Once everyone passes, you’ll move into a Build round. Building runs down the Initiative track in order, with any railroads currently in play building track based on the shareholder order. In this way, shareholders can work together—or not!—to build track across the map.
The legend on the board gives you all the info you need. The design of the Iberian Gauge board is really simple, another nod to excellent work done by Ian O’Toole and the team at Capstone. Track costs are easy: 4 pesetas to build one link of track in an “Easy” hex (plain green), 8 pesetas to build in a Difficult hex (darker green; let’s pretend this is mountainous terrain), and 4 pesetas to build in either an “Urban” (small town) or Major City hex. Only one railroad can own an Easy or Difficult hex, while each railroad can build one link of track in a named location, which means an Urban or Major City hex.
So, in shareholder order, each shareholder can build one link of track, by paying for it out of that railroad’s treasury and placing one of the 22 locomotives for that railroad on the map. Early in the game, that might mean only one or two locomotives are built in a round, but over the course of the game that should grow after each Stock round when more shareholders buy into a railroad.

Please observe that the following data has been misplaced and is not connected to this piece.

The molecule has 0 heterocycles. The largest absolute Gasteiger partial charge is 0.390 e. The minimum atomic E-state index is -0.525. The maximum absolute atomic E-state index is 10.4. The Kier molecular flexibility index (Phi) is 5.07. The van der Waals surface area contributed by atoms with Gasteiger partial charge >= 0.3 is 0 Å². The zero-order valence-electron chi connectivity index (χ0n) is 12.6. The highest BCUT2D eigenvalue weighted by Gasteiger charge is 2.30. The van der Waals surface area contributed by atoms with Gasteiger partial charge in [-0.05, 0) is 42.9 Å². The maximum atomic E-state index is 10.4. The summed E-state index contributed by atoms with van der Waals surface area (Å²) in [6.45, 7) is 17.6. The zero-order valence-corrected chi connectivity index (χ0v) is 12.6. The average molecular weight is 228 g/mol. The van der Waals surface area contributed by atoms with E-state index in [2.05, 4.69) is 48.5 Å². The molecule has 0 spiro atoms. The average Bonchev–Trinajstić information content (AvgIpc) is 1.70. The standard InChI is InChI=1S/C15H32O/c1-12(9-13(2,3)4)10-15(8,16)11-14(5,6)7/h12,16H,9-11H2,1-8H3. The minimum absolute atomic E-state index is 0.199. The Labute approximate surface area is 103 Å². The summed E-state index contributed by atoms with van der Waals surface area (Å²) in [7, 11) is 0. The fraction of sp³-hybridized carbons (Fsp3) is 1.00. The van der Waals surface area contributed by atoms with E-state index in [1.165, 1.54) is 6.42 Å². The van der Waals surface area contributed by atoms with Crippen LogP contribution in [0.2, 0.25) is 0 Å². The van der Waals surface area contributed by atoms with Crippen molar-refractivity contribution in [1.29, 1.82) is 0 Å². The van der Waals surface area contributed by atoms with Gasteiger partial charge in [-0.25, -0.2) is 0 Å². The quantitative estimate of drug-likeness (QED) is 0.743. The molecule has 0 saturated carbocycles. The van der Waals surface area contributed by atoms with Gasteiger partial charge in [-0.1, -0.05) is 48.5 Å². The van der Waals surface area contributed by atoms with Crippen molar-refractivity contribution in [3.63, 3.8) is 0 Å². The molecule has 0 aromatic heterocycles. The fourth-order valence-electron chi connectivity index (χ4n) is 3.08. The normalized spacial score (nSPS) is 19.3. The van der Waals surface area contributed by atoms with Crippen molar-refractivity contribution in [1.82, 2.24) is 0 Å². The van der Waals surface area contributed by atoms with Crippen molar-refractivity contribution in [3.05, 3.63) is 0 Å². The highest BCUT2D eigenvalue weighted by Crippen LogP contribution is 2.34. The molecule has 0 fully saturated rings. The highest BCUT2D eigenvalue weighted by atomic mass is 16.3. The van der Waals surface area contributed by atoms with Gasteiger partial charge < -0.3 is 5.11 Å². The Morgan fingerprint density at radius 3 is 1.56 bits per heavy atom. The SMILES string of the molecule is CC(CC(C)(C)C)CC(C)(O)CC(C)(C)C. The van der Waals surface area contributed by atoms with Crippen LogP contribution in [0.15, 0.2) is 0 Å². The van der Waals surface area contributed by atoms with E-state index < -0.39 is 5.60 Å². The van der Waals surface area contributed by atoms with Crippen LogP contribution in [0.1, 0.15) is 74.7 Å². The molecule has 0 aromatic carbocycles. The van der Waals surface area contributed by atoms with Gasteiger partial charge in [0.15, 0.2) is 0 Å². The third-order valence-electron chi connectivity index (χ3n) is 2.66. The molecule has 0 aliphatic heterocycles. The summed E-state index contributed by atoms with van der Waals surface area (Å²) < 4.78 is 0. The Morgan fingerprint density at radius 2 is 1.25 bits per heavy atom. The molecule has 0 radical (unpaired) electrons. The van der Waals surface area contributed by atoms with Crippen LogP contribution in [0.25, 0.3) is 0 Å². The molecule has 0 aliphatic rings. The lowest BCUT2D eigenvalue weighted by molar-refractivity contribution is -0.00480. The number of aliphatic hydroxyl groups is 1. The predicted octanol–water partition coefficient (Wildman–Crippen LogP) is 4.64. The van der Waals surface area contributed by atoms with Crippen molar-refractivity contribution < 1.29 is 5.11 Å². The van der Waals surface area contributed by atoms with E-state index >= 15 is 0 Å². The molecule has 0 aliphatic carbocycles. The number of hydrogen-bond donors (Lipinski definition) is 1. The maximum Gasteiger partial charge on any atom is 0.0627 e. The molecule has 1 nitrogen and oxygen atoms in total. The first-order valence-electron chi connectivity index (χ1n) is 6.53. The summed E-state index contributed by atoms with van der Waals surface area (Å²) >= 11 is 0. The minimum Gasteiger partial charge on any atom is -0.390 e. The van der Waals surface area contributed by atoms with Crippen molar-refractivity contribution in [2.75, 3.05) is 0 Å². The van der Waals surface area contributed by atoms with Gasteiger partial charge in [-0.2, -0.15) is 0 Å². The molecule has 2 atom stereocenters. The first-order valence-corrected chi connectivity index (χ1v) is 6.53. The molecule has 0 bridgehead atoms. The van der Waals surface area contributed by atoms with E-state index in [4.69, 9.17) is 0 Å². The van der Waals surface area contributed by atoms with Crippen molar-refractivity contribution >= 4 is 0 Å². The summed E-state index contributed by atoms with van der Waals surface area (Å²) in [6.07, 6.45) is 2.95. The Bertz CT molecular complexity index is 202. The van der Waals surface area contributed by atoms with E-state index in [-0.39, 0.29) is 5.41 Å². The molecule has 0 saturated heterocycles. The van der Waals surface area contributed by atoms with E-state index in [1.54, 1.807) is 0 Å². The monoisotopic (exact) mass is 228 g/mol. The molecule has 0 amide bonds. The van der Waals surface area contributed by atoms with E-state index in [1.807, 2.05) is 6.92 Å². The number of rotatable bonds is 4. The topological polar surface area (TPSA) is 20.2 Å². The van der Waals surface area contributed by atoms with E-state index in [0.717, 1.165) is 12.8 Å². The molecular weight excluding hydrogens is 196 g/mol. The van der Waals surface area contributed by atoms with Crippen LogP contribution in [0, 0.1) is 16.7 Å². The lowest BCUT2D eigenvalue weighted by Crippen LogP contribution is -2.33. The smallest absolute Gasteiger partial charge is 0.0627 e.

As railroads connect through Urban hexes, their dividend price goes up by one slot. Every 3 bumps or so also raise the share value, so your investment will slowly rise as the game goes along. Railroads get an additional bump in share value each time they connect to a Major City, which raises the share value by one space in addition to giving that railroad a 2-space bump on the dividend track.
Where Iberian Gauge makes itself interesting, particularly in the second half of the game when the map is more congested, is with the concept of leasing track. Because only one railroad can own each non-named hex (Easy/Difficult), other railroads can still use those hexes by paying the railroad which owns a hex to lease the track, at a rate of half its normal price.
For example, the Purple railroad could lease track from the Red railroad by paying from its treasury into the Red railroad treasury and paying for each piece of railroad needed to get to another named location (Urban/Major City).
In this way, the map is always open, and even when it looks like a railroad is cut off, it really is not, as long as it has the money to lease the track. The leased track options make Iberian Gauge feel like it makes thematic sense and leasing offers an incredible array of strategic options to players who plan ahead.
The most critical rule in Iberian Gauge is printed in the bottom right-hand corner of the board, and it can really be a killer: if a railroad does not build through at least one Urban or Major City hex during a Build phase, its share value will drop by a number of spaces equal to the number of shares currently held by players.